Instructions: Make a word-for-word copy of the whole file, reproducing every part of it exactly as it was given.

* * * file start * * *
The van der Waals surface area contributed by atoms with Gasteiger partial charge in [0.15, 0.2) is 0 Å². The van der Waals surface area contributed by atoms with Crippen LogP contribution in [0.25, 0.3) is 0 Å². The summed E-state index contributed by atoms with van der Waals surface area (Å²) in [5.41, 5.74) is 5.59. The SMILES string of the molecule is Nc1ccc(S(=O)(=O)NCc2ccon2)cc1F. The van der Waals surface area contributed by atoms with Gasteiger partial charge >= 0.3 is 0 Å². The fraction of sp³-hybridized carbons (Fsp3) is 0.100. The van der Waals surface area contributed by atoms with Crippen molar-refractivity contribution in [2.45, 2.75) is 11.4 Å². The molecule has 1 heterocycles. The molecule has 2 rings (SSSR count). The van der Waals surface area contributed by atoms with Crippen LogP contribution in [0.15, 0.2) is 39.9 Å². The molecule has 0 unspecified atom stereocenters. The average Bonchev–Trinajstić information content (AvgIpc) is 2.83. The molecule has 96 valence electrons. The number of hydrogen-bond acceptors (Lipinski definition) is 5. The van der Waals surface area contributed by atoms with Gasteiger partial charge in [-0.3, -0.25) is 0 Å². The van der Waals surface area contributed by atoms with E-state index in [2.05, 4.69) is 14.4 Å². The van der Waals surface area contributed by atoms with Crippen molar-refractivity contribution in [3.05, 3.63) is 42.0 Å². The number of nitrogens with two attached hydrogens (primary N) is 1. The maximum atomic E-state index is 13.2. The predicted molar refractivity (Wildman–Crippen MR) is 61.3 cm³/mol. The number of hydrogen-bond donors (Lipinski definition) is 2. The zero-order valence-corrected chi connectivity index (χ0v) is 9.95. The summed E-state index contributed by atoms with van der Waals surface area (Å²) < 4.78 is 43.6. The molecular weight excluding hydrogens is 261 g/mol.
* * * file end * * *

The van der Waals surface area contributed by atoms with Gasteiger partial charge in [0.15, 0.2) is 0 Å². The van der Waals surface area contributed by atoms with Crippen LogP contribution in [0.25, 0.3) is 0 Å². The summed E-state index contributed by atoms with van der Waals surface area (Å²) in [5.41, 5.74) is 5.59. The SMILES string of the molecule is Nc1ccc(S(=O)(=O)NCc2ccon2)cc1F. The van der Waals surface area contributed by atoms with Gasteiger partial charge >= 0.3 is 0 Å². The fraction of sp³-hybridized carbons (Fsp3) is 0.100. The van der Waals surface area contributed by atoms with Crippen molar-refractivity contribution in [2.45, 2.75) is 11.4 Å². The molecule has 1 heterocycles. The molecule has 2 rings (SSSR count). The van der Waals surface area contributed by atoms with Crippen LogP contribution in [0.15, 0.2) is 39.9 Å². The molecule has 0 unspecified atom stereocenters. The average Bonchev–Trinajstić information content (AvgIpc) is 2.83. The molecule has 96 valence electrons. The number of hydrogen-bond acceptors (Lipinski definition) is 5. The van der Waals surface area contributed by atoms with Gasteiger partial charge in [-0.3, -0.25) is 0 Å². The van der Waals surface area contributed by atoms with E-state index in [2.05, 4.69) is 14.4 Å². The van der Waals surface area contributed by atoms with Crippen molar-refractivity contribution in [3.05, 3.63) is 42.0 Å². The number of nitrogens with two attached hydrogens (primary N) is 1. The maximum atomic E-state index is 13.2. The predicted molar refractivity (Wildman–Crippen MR) is 61.3 cm³/mol. The number of hydrogen-bond donors (Lipinski definition) is 2. The zero-order valence-corrected chi connectivity index (χ0v) is 9.95. The summed E-state index contributed by atoms with van der Waals surface area (Å²) < 4.78 is 43.6. The molecular weight excluding hydrogens is 261 g/mol.